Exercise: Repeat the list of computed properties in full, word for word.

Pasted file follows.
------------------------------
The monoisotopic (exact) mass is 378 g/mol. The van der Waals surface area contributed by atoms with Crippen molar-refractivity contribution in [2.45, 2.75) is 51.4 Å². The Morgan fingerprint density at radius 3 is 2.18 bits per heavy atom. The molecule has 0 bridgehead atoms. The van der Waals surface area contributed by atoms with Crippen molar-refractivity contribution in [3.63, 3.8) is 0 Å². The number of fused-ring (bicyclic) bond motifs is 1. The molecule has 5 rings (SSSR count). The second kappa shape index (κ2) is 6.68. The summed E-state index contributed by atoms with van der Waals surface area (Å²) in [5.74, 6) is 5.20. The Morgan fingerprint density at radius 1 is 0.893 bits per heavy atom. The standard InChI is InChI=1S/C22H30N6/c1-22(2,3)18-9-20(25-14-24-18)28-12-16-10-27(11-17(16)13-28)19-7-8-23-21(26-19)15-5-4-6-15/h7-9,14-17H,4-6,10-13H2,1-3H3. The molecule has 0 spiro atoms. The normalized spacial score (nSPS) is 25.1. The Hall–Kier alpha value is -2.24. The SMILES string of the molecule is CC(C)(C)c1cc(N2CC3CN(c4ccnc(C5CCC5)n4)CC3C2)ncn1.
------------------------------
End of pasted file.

The monoisotopic (exact) mass is 378 g/mol. The van der Waals surface area contributed by atoms with Crippen molar-refractivity contribution in [2.45, 2.75) is 51.4 Å². The Morgan fingerprint density at radius 3 is 2.18 bits per heavy atom. The molecule has 0 bridgehead atoms. The van der Waals surface area contributed by atoms with Crippen molar-refractivity contribution in [3.63, 3.8) is 0 Å². The number of fused-ring (bicyclic) bond motifs is 1. The molecule has 5 rings (SSSR count). The second kappa shape index (κ2) is 6.68. The summed E-state index contributed by atoms with van der Waals surface area (Å²) in [5.74, 6) is 5.20. The Morgan fingerprint density at radius 1 is 0.893 bits per heavy atom. The standard InChI is InChI=1S/C22H30N6/c1-22(2,3)18-9-20(25-14-24-18)28-12-16-10-27(11-17(16)13-28)19-7-8-23-21(26-19)15-5-4-6-15/h7-9,14-17H,4-6,10-13H2,1-3H3. The molecule has 0 spiro atoms. The normalized spacial score (nSPS) is 25.1. The Hall–Kier alpha value is -2.24. The SMILES string of the molecule is CC(C)(C)c1cc(N2CC3CN(c4ccnc(C5CCC5)n4)CC3C2)ncn1.